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One of the next growth opportunities for the hedge fund industry may be the retail market, as investors increasingly seek out alternative asset classes. With analysts predicting that retail assets for the industry will climb to $940 billion over the next four years, from only $305 billion at the beginning of 2013, this represents a major opportunity for hedge funds, if they met these lofty expectations.

The Financial Times argues the trend is a convergence of traditional asset managers seeking out products with higher returns and hedge funds looking for additional capital. The demand from asset managers is a result of the struggle to offer alternative products to compete with low fee exchange traded funds (ETFs). While hedge funds certainly don’t offer lower fees than ETFs, they do offer strategies that can be marketed as unique and advantageous for investors. This is especially true in comparison to active equity or bond funds that as a whole haven’t been able to justify their fees in comparison to their ETF peers.

Mutual Fund Firms Snap Up Hedge Fund Managers while Retail Funds Launched

The mutual fund industry has been quick to move into the hedge fund space in order to establish a presence. Franklin Templeton was one mutual fund giant that was active in the hedge fund space, acquiring a majority position in K2. Legg Mason also was involved, adding Fauchier Partners to its group.

While these managers have been busy making acquisitions, hedge fund managers have been launching retail-oriented funds on a more frequent basis. Highbridge and AQR have recently released their own retail funds, while KKR has launched a fund to be distributed to retail clients by Charles Schwab. All of this stacks up to increasing pressure on the traditional mutual fund industry.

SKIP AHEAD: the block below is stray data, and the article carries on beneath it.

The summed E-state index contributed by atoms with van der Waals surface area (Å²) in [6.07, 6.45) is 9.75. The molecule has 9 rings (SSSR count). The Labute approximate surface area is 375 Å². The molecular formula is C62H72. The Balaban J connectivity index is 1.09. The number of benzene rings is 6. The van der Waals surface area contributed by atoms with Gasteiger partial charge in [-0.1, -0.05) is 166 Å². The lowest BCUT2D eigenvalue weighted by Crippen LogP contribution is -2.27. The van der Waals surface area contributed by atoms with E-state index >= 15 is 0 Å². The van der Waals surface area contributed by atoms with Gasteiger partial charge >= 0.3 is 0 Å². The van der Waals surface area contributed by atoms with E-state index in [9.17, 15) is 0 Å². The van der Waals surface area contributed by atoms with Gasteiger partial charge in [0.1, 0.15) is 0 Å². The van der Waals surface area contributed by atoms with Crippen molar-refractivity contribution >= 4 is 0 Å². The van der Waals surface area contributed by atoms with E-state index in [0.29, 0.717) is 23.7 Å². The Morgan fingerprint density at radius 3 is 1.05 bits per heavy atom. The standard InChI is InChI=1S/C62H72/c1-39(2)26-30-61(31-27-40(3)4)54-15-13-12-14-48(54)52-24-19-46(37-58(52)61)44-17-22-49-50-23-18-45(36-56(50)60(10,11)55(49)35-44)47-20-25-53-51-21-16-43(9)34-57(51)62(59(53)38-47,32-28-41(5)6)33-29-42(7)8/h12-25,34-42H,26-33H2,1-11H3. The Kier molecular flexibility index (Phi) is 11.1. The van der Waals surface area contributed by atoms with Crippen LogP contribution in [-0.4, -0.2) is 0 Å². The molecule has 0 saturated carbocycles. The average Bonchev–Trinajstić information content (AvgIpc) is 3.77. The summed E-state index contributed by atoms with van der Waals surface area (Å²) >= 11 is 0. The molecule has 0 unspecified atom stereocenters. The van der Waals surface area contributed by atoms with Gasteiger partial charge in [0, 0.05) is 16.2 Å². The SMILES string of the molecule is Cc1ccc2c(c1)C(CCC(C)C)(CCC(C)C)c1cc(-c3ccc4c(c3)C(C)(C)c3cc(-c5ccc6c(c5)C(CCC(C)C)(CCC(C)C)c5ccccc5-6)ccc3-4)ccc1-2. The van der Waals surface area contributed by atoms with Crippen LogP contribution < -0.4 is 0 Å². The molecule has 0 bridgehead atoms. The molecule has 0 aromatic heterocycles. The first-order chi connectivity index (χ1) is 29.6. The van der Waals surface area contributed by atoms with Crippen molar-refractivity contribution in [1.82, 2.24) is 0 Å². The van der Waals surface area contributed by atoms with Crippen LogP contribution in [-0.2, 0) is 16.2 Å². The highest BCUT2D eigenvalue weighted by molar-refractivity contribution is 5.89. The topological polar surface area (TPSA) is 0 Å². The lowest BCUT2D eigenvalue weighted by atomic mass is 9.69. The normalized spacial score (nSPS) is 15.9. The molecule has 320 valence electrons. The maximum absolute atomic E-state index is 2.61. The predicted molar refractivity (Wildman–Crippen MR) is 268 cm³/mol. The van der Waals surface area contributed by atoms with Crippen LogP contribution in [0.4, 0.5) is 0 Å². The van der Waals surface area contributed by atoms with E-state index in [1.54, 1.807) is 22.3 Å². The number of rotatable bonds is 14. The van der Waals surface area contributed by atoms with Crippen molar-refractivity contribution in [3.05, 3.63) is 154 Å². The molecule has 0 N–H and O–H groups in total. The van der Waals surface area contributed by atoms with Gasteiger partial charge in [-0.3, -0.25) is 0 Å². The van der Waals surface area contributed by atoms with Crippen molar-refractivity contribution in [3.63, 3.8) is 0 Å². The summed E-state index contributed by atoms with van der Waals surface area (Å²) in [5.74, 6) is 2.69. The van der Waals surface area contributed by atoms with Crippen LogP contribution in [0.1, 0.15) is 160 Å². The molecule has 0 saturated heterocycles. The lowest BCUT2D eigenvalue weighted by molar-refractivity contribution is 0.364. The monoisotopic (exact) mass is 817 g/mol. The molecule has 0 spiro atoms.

Shift in Fee Model May be Behind the Movement

One of the leading factors in the increased interest in retail hedge funds may come from how asset managers are compensated by their clients. Sandy Kaul, head of business advisory services for Citi Prime Finance, told the Financial Times, “In the US wealth adviser market there has been a shift in the pay structure, away from fee-based commissions over the past 10 years, and an increase in fees on assets under management.” As a result, wealth managers are looking to hedge funds to preserve asset value, and therefore, their fee revenue.

What are the Implications for Hedge Fund Job Seekers?

The potential for large scale retail acceptance of hedge funds is an important development for those currently in the industry or potentially seeking future opportunities. Many analysts have wondered where exactly future growth for the industry would come from, and in the past, retail investors would have seemed like a long shot. But recent regulatory changes and growing enthusiasm from money managers seems to be changing that belief. Retail hedge funds are increasingly viewed as a core component of future wealth management offerings. As a result, the increased growth potential of the industry should come as welcome news for those in the industry or considering a future in hedge funds.

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Those in the industry have come to appreciate the volatility in hedge fund investment, particularly the “moodiness” of investors. One month hedge funds are the answer to low fixed income yields, the next month they are an alternative investment class with potentially harmful tax consequences. While the core investors in hedge funds have remained committed, some investors do tend to run hot and cold with their hedge fund portfolio.